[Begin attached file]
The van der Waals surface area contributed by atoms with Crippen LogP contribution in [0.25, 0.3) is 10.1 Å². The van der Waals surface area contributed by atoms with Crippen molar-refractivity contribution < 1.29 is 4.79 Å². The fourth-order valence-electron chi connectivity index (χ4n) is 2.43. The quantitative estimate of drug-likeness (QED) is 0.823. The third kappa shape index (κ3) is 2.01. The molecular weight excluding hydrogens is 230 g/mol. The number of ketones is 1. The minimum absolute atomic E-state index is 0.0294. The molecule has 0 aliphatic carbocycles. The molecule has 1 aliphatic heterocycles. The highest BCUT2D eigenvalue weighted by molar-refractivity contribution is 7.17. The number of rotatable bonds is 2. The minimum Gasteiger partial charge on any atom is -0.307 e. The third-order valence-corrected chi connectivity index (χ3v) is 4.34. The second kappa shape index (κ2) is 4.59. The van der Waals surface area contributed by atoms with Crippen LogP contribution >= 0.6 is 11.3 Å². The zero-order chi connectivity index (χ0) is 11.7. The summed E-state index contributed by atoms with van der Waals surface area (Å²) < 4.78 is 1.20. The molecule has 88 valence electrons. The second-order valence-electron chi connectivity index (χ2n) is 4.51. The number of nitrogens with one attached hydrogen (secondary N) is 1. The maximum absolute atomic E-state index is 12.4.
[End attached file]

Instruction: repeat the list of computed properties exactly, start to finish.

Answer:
The van der Waals surface area contributed by atoms with Crippen LogP contribution in [0.25, 0.3) is 10.1 Å². The van der Waals surface area contributed by atoms with Crippen molar-refractivity contribution < 1.29 is 4.79 Å². The fourth-order valence-electron chi connectivity index (χ4n) is 2.43. The quantitative estimate of drug-likeness (QED) is 0.823. The third kappa shape index (κ3) is 2.01. The molecular weight excluding hydrogens is 230 g/mol. The number of ketones is 1. The minimum absolute atomic E-state index is 0.0294. The molecule has 0 aliphatic carbocycles. The molecule has 1 aliphatic heterocycles. The highest BCUT2D eigenvalue weighted by molar-refractivity contribution is 7.17. The number of rotatable bonds is 2. The minimum Gasteiger partial charge on any atom is -0.307 e. The third-order valence-corrected chi connectivity index (χ3v) is 4.34. The second kappa shape index (κ2) is 4.59. The van der Waals surface area contributed by atoms with Crippen LogP contribution >= 0.6 is 11.3 Å². The zero-order chi connectivity index (χ0) is 11.7. The summed E-state index contributed by atoms with van der Waals surface area (Å²) < 4.78 is 1.20. The molecule has 88 valence electrons. The second-order valence-electron chi connectivity index (χ2n) is 4.51. The number of nitrogens with one attached hydrogen (secondary N) is 1. The maximum absolute atomic E-state index is 12.4.